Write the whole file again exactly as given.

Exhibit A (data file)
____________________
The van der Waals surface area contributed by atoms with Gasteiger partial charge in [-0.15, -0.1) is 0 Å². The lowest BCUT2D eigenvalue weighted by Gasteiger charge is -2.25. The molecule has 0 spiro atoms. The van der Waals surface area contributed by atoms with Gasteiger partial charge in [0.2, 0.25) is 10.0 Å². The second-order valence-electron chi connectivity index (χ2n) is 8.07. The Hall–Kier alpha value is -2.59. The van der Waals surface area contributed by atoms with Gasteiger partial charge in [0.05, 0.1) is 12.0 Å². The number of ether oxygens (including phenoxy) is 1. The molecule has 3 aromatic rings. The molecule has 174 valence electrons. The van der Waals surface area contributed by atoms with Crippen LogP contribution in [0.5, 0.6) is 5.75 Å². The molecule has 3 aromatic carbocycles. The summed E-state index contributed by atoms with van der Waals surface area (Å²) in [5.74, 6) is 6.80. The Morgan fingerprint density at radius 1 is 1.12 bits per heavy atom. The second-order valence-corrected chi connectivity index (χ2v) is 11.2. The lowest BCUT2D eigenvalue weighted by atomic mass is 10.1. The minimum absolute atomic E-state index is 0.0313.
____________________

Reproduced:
The van der Waals surface area contributed by atoms with Gasteiger partial charge in [-0.15, -0.1) is 0 Å². The lowest BCUT2D eigenvalue weighted by Gasteiger charge is -2.25. The molecule has 0 spiro atoms. The van der Waals surface area contributed by atoms with Gasteiger partial charge in [0.2, 0.25) is 10.0 Å². The second-order valence-electron chi connectivity index (χ2n) is 8.07. The Hall–Kier alpha value is -2.59. The van der Waals surface area contributed by atoms with Gasteiger partial charge in [0.05, 0.1) is 12.0 Å². The number of ether oxygens (including phenoxy) is 1. The molecule has 3 aromatic rings. The molecule has 174 valence electrons. The van der Waals surface area contributed by atoms with Crippen LogP contribution in [0.5, 0.6) is 5.75 Å². The molecule has 3 aromatic carbocycles. The summed E-state index contributed by atoms with van der Waals surface area (Å²) in [5.74, 6) is 6.80. The Morgan fingerprint density at radius 1 is 1.12 bits per heavy atom. The second-order valence-corrected chi connectivity index (χ2v) is 11.2. The lowest BCUT2D eigenvalue weighted by atomic mass is 10.1. The minimum absolute atomic E-state index is 0.0313.